Publishing Partner: Cambridge University Press CUP Extra Publisher Login
amazon logo
More Info

New from Oxford University Press!


Oxford Handbook of Corpus Phonology

Edited by Jacques Durand, Ulrike Gut, and Gjert Kristoffersen

Offers the first detailed examination of corpus phonology and serves as a practical guide for researchers interested in compiling or using phonological corpora

New from Cambridge University Press!


The Languages of the Jews: A Sociolinguistic History

By Bernard Spolsky

A vivid commentary on Jewish survival and Jewish speech communities that will be enjoyed by the general reader, and is essential reading for students and researchers interested in the study of Middle Eastern languages, Jewish studies, and sociolinguistics.

New from Brill!


Indo-European Linguistics

New Open Access journal on Indo-European Linguistics is now available!

Summary Details

Query:   Sum: Levin/Vendler verb cross-classification
Author:  Brian Murphy
Submitter Email:  click here to access email
Linguistic LingField(s):   Semantics

Summary:   Thanks for all replies! In the end I didn't receive any references to work combining Levin and Vendler verb classes. However several respondents wrote about work on semantic criteria that determine passivisation.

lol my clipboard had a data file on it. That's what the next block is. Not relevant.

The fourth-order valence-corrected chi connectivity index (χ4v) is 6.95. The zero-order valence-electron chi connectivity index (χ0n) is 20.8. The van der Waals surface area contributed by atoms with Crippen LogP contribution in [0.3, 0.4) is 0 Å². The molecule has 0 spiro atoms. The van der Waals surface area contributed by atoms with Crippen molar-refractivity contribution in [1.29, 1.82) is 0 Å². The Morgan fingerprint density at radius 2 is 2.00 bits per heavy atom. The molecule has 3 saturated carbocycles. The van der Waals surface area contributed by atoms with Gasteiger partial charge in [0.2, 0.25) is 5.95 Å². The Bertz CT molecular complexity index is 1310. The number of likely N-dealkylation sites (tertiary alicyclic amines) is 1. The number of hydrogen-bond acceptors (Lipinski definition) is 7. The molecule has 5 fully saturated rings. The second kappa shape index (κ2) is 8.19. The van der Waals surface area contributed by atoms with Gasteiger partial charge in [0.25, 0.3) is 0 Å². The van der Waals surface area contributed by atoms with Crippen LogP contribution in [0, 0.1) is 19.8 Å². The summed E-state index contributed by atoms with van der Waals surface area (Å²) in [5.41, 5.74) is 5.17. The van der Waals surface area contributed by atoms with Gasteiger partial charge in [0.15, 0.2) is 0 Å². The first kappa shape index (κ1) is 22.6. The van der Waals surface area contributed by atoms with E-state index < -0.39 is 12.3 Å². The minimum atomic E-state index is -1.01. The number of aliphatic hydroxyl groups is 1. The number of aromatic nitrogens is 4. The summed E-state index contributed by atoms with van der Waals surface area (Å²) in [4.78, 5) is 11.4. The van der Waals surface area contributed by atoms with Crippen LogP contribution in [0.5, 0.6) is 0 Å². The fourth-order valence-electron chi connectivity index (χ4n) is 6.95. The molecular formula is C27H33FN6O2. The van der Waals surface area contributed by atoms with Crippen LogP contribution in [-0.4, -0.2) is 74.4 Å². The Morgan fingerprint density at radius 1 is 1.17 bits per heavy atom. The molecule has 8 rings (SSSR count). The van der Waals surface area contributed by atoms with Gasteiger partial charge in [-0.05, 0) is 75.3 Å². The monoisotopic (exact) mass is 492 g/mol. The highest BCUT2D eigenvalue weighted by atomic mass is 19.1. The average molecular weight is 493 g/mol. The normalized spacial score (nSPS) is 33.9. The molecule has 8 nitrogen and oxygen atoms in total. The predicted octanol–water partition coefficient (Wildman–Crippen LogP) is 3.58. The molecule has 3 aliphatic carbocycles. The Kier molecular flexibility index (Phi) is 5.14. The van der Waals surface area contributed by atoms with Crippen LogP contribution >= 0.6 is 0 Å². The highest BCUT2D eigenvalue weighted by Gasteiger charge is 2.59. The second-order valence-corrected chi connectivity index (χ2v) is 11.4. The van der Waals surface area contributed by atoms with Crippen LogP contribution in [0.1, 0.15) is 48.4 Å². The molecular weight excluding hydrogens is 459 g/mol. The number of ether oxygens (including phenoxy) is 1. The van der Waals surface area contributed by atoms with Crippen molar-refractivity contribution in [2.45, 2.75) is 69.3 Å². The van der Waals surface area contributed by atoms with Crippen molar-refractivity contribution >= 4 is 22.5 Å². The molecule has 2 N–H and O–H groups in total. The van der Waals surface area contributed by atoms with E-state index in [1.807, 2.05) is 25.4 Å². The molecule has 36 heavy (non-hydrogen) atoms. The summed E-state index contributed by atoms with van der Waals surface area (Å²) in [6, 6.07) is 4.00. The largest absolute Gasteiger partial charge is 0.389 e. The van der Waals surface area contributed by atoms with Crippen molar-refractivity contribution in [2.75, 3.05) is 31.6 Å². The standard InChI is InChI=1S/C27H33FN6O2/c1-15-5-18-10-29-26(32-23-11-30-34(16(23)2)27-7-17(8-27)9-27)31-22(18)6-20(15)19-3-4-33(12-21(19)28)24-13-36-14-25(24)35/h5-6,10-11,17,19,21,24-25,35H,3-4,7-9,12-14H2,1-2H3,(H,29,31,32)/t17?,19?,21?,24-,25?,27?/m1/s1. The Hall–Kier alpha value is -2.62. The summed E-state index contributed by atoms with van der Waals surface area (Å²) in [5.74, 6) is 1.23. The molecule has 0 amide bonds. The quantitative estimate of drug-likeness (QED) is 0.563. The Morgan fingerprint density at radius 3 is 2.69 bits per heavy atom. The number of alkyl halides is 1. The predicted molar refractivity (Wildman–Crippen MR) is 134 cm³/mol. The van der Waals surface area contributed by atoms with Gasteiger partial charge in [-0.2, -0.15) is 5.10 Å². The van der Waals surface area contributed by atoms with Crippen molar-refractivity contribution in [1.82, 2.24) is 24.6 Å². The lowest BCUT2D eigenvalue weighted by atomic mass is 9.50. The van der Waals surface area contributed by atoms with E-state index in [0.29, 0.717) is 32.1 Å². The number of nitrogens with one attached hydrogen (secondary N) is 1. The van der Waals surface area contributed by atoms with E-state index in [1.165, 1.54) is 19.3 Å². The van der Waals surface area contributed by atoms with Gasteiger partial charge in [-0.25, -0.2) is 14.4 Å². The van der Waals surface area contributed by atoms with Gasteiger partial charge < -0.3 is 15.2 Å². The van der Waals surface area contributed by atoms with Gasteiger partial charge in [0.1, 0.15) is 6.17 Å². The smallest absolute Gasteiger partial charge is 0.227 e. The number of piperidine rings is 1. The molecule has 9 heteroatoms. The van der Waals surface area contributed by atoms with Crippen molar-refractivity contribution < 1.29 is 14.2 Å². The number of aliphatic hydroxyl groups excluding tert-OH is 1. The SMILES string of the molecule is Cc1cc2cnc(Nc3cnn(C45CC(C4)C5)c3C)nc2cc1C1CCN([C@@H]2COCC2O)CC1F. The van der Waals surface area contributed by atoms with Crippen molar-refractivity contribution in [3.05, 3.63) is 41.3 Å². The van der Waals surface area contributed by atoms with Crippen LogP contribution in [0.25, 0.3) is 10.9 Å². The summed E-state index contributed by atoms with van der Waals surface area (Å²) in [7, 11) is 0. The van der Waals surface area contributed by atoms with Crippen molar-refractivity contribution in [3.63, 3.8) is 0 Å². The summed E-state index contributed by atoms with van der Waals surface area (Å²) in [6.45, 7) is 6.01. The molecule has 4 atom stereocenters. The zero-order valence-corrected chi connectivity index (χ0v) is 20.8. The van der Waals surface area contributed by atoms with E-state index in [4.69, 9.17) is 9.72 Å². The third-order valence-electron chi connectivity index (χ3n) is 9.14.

Helge L?drup (University of Oslo) has written a paper on how aspectual class and the semantic role of subjects determine passivisation of verbs in Norwegian. It seems that there are more restrictions on verb passivisation in Norwegian, but that in very broad terms, the criteria are similar to those in German and English.

Helge L?drup 2000: ''Exceptions to the Norwegian passive:
Unaccusativity, aspect and thematic roles'' in
Norsk lingvistisk tidsskrift 1, 2000. Pp. 37-54.

Alexander Loengarov (Catholic University of Leuven) makes the
interesting point that Levin's classes addresses clausal complement alternations only marginally, concentrating on NP/PP arguments. He is particularly interested in the
indicative/subjunctive alternation in Romance languages.

Willem Hollman (University of Manchester) wrote his 2003 PhD on a universal account of periphrastic causatives (eg ''He was made do it''), including their passivisation.

Bart van Bezooijen (University of Leiden) mentions the cross-linguistic variation in the passivisation of dative constructions. In English both the patient and the recipient/benefactor, can be promoted to subject.
However this seems to be unusual. In Dutch only the patient can be promoted, while in some Bantu languages only the benefactor can be promoted (when introduced by verbal morphology).

Brian Murphy
Trinity College Dublin

LL Issue: 15.1497
Date Posted: 11-May-2004
Original Query: Read original query


Sums main page